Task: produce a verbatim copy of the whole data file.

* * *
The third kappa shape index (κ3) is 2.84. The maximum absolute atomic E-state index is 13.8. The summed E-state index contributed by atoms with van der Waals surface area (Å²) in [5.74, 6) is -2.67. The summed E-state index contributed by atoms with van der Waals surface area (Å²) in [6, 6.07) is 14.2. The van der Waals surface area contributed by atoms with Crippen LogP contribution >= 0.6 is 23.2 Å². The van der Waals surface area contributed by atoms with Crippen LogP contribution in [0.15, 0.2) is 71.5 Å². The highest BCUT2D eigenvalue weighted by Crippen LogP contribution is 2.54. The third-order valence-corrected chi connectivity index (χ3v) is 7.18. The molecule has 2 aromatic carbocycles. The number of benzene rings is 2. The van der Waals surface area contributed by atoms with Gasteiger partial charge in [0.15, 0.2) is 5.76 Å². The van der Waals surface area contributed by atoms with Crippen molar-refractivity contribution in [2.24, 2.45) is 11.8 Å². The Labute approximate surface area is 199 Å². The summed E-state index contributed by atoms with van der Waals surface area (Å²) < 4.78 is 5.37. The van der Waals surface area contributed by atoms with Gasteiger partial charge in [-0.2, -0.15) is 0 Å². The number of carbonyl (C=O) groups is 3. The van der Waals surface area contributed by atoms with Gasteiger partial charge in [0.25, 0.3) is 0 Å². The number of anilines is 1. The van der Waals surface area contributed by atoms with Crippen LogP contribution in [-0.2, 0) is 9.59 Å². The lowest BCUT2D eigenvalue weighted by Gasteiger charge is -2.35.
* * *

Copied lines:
The third kappa shape index (κ3) is 2.84. The maximum absolute atomic E-state index is 13.8. The summed E-state index contributed by atoms with van der Waals surface area (Å²) in [5.74, 6) is -2.67. The summed E-state index contributed by atoms with van der Waals surface area (Å²) in [6, 6.07) is 14.2. The van der Waals surface area contributed by atoms with Crippen LogP contribution >= 0.6 is 23.2 Å². The van der Waals surface area contributed by atoms with Crippen LogP contribution in [0.15, 0.2) is 71.5 Å². The highest BCUT2D eigenvalue weighted by Crippen LogP contribution is 2.54. The third-order valence-corrected chi connectivity index (χ3v) is 7.18. The molecule has 2 aromatic carbocycles. The number of benzene rings is 2. The van der Waals surface area contributed by atoms with Gasteiger partial charge in [0.15, 0.2) is 5.76 Å². The van der Waals surface area contributed by atoms with Crippen molar-refractivity contribution in [2.24, 2.45) is 11.8 Å². The Labute approximate surface area is 199 Å². The summed E-state index contributed by atoms with van der Waals surface area (Å²) < 4.78 is 5.37. The van der Waals surface area contributed by atoms with Gasteiger partial charge in [-0.2, -0.15) is 0 Å². The number of carbonyl (C=O) groups is 3. The van der Waals surface area contributed by atoms with Gasteiger partial charge in [0.25, 0.3) is 0 Å². The number of anilines is 1. The van der Waals surface area contributed by atoms with Crippen LogP contribution in [-0.2, 0) is 9.59 Å². The lowest BCUT2D eigenvalue weighted by Gasteiger charge is -2.35.